Dave was one of the guys you knew you could always depend on, whatever the circumstances. He introduced the woman he’d been talking to but she wasn’t impressed. As Dave and I caught up on our histories, she began to tap her right toe and look pointedly at her flashy watch. I think she was embarrassed by all the furtive glances people were making in my direction. He got the hint.
‘Look, we’ve gotta go, Coop,’ he said. ‘We’ve got another do to go to. You got a number? No, never mind.’ He fished in his pocket and extracted his business card. ‘Call me on my mobile tomorrow.’ He gently thumped my shoulder and left.
It was time for another refill and I met Brian at the bar.
‘Fuck me, Coop!’ he said. ‘Where did you come from?’ He guffawed and clasped me in a hug. I had to be careful not to spill my drink. ‘Are you back here for good, or just passing through?’
‘I dunno, Bri. I figured I’ll see how things are; whether I’m welcome or not.’
‘Shit man, of course you’re welcome.’ He was another of the good ones.
‘Brian,’ called a distant woman.
‘Over here,’ he yelled and waved his arm in a come hither movement. Penelope joined us. She’d always been in his life and I was glad she was still in it. ‘You remember Coop?’ he said.
‘Of course I do,’ she said before she hugged me and gave a kiss. ‘How are you, Cooper.’
‘I’m good, Pen. You look great.’
‘Yes. You know Helen’s here somewhere. Won’t you be a shock to her system! She was in the house last time I saw her. You should go find her.’
‘Yeah. Thanks for the info.’
I got some more Talisker before I left the bar area. Helen was in a group of four. A man and a woman with arms around each other’s waists seemed vaguely familiar. Were they a couple I once knew? If so, they can’t have been important. The other man was acting like Helen was his possession. Perhaps he’d heard I was in the vicinity. They all grew silent as I showed intent to join them.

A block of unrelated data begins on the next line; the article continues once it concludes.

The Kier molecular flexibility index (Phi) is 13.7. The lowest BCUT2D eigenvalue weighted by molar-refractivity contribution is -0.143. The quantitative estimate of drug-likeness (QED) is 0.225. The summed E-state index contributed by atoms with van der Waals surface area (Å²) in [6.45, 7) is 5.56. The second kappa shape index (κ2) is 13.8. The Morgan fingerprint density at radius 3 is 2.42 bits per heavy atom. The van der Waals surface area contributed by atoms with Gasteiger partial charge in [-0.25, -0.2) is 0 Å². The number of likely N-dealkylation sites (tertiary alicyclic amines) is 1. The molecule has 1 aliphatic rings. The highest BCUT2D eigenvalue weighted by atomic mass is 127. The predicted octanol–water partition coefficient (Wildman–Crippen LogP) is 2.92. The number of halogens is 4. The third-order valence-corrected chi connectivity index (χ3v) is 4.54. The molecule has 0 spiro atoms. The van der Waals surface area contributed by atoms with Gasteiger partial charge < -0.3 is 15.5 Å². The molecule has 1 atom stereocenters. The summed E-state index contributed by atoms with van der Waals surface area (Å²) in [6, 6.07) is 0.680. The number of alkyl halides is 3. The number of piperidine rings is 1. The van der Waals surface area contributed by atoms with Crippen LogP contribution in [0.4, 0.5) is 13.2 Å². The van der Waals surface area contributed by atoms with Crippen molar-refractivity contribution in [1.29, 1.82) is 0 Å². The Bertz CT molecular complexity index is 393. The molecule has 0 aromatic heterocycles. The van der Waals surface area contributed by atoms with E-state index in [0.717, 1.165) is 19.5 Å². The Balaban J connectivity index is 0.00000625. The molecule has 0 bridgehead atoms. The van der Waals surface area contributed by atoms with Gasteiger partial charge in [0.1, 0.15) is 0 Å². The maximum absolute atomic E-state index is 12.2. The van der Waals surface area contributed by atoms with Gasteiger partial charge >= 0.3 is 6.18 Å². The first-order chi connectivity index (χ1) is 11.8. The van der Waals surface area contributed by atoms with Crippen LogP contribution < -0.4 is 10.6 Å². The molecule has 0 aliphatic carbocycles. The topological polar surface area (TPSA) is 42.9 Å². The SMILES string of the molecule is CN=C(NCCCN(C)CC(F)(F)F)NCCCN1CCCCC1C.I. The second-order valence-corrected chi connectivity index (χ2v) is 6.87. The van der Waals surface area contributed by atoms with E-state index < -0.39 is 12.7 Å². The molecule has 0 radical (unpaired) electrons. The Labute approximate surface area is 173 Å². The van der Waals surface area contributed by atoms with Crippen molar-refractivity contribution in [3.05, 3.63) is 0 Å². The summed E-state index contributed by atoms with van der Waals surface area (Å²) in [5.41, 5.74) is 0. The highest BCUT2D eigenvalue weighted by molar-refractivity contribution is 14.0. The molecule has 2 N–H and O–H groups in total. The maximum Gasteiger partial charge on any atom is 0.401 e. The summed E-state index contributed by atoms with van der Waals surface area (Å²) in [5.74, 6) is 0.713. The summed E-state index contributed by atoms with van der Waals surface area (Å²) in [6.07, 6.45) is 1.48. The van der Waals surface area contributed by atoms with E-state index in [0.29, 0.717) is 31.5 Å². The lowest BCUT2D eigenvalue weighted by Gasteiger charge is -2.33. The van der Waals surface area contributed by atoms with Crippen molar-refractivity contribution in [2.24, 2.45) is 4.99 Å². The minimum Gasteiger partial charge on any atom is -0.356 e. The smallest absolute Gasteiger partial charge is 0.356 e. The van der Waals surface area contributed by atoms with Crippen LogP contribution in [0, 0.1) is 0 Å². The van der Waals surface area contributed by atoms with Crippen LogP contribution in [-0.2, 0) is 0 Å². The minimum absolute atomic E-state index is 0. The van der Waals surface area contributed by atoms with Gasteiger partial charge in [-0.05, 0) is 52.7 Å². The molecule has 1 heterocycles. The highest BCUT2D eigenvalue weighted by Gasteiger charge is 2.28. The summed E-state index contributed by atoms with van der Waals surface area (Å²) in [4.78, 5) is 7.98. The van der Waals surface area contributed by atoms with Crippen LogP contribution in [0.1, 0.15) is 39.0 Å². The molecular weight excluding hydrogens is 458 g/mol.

I had to open things. ‘Hi. Cooper Clark. It’s been a while.’
They all stayed quiet but Helen’s smile grew slowly, like the sun appearing over the horizon. Her eyes shone with what? A tear? The guy with her looked leery. His eyebrows got closer together and his nostrils flared. I figured him for a Queensbury Rules type; take a stance and put up your dukes. Prison violence had made me a nasty, formidable fighter and it wouldn’t take much to snap a couple of lover boy’s bones.
It was possible Helen had feelings for the good-looking bastard and that thought gave me more reason to hurt him. Then I realised it wouldn’t score me points with Helen if I broke the bones of the guy she was sleeping with. The lengthy silence stretched itself. My focus on the situation had grown so intense, the sounds of the party had become muffled in my ears. I waited for a response from any of the four.
The other woman was visibly nervous, her eyes growing wider. ‘Come on,’ she urged her man. ‘We’ve got to catch up with Mike and Sylvie before we leave.’